Agriculture

Doha Model shows how to rein in water for irrigation

In spite of its challenges, digging of streams and creation of pond-like structures along their length can provide farmers with the much needed source of irrigation

 
By Shashank Deora
Last Updated: Thursday 18 April 2019
Photo: Shashank Deora

Mandla and Dindori districts in southeastern Madhya Pradesh have a highly undulating topography, covered by large tracts of forests. Scheduled Tribes (STs) form more than half of the total population in both the districts, with agriculture as their mainstay.

Mandla and Dindori receive more than 1,200 mm of annual rainfall but, the percentage of the net sown area under irrigation, for both the districts, is among the lowest in Madhya Pradesh.

Mudadih Raiyat, a small village in the Mandla district, has around 56 households, 95 per cent of which belong to the STs as per 2011 Census.

More than half of the village households have their agricultural fields in the vicinity of an ephemeral stream — their only source of irrigation — recharged by the monsoon rainfall.

People use electric pumps to draw water from the stream to cultivate paddy in Kharif season and wheat in Rabi season. However, Jugraj Singh Pandre (35) says that until a year ago, the shallow stream would dry in the middle of the Rabi season — between November and December.

A drying stream would lead to wheat crop failure, and the few open wells in the village do not have the capacity to supplement irrigation.

Improved agriculture through stream digging

During the summer and winter of 2018, as part of a water harvesting programme, several 100-feet-long and 10-feet-deep pond like structures known as ‘Doha Model’ were dug along the length of the village stream. These were dug by deepening the stream and creating earthen bunds between every two such structures.

Farmers claim that these structures have arrested the flow of rainwater in the stream, which would otherwise gush through the undulating terrain. Post-monsoon too, the Doha Model structures tapped into the sub-surface water which would otherwise flow downstream. Thus, water retention in the stream has increased significantly.

Kunnilal Pandre (55), a farmer from Mudadih Raiyat, cultivated coriander in January this year on one of his agricultural plots, which he irrigates using the Doha Model. Another farmer, Shiv Shankar Pandre (32), cultivated wheat over a four-acre land patch which would stay fallow during Rabi until last year.

Close to a dozen households, having their agricultural fields in the vicinity of the stream, feel that they can irrigate their Rabi crops better with the Doha Model. Jugraj adds that the additional stream water is a boon for their cattle in the scorching summer heat.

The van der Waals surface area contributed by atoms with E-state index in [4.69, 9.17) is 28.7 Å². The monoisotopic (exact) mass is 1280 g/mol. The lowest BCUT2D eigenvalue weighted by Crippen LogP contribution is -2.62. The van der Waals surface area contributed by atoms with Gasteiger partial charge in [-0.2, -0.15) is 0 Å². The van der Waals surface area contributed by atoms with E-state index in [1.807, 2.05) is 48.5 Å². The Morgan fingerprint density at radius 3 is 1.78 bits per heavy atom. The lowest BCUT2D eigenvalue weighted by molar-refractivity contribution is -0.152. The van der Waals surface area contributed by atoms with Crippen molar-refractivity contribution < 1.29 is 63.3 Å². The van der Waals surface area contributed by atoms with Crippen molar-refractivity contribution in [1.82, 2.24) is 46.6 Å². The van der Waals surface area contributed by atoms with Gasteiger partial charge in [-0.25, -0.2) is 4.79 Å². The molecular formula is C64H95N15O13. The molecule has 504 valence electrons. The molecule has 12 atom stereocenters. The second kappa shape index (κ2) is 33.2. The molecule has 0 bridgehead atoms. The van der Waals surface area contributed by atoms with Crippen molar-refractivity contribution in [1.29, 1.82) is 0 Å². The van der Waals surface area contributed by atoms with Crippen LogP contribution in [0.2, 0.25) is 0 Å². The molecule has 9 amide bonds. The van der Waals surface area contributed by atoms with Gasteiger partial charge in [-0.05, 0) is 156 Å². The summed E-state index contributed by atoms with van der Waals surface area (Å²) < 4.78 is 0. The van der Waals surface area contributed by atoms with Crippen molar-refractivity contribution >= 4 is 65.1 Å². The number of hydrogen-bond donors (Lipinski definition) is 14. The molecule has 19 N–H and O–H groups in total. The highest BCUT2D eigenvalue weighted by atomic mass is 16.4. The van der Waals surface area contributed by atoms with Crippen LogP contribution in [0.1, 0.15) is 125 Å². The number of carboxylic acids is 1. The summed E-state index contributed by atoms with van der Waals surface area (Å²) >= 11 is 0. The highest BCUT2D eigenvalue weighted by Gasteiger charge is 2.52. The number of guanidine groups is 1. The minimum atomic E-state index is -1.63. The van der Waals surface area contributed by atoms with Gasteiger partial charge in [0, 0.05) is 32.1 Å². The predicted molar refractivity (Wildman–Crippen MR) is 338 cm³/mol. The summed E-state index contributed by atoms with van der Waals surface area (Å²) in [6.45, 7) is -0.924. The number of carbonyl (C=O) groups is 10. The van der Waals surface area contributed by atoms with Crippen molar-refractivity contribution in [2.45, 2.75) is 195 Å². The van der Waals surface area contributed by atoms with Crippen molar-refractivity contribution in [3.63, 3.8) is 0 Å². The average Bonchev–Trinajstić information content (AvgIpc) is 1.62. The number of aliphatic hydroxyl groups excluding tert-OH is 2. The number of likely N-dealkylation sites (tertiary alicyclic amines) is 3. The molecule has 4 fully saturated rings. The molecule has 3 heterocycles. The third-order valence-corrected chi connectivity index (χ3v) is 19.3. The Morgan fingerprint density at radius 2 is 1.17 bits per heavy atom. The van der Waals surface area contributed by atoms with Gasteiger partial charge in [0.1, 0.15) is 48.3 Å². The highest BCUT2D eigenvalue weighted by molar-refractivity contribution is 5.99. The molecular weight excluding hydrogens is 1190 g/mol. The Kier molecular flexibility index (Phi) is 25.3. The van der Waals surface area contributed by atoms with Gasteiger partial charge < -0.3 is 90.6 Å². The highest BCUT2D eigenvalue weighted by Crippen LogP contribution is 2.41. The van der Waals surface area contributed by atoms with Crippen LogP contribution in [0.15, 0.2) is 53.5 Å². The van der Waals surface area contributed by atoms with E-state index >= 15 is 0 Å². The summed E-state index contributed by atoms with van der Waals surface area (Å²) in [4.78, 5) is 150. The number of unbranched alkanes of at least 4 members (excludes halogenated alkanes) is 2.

Fatehpur village in the neighbouring Dindori district, situated on highly undulating terrain and comprising around 100 predominantly ST households, has similar agricultural practices.

At least three fourth of the households have their agriculture lands in the vicinity of a stream, which is the only source of irrigation.

In the summer of 2018, members of the Laxmi women self-help group (SHG), with the help of NGO Action for Social Advancement (ASA), ensured digging of the stream to create Doha Models and prolong the stream water retention. In the same year, post-monsoon, people reported a significant increase in water retention.

Santi Bai (35), a member of the Laxmi SHG, says that because of Doha Models, water in the stream was sufficient to irrigate the wheat crop during Rabi.

Kunwar Singh Tekam (50) recounted digging out certain pockets in the stream for Rabi irrigation, which is not required now. Arjun Mandavi (30) shares that this intervention has benefitted more than half of the agricultural fields in the vicinity of the stream.

Challenges and way ahead

Despite their immediate visible benefits, there are specific challenges to the digging of streams. Pond-like structures on the flowing water streams are prone to continuous silting, particularly on the undulating terrains in Mandla and Dindori, thus making the structures short lived.

Sharad Mishra from ASA, Mandla, said the assumed lifetime for these structures, with no maintenance, is four to five years. To keep the Doha Models functional for long, water-user groups are a potential solution.

In Mudadih Raiyat, multiple water-user groups have been formed, with one group comprising households using water from one Doha Model being solely responsible for its maintenance, including periodic desilting. However, most water user groups are yet to be tested.

Another concern is the long-term, basin level impact of tapping into the sub-surface water flow. A detailed study is required to ascertain what, if any, are its positive or negative implications at the basin level.

In spite of its challenges, digging of streams and creation of pond-like structures along their length can provide farmers with the much needed source of irrigation, especially in high annual rainfall and undulating regions like Mandla and Dindori. Moreover, if, combined with the soil conservation measures upstream, these structures can stay functional for long.

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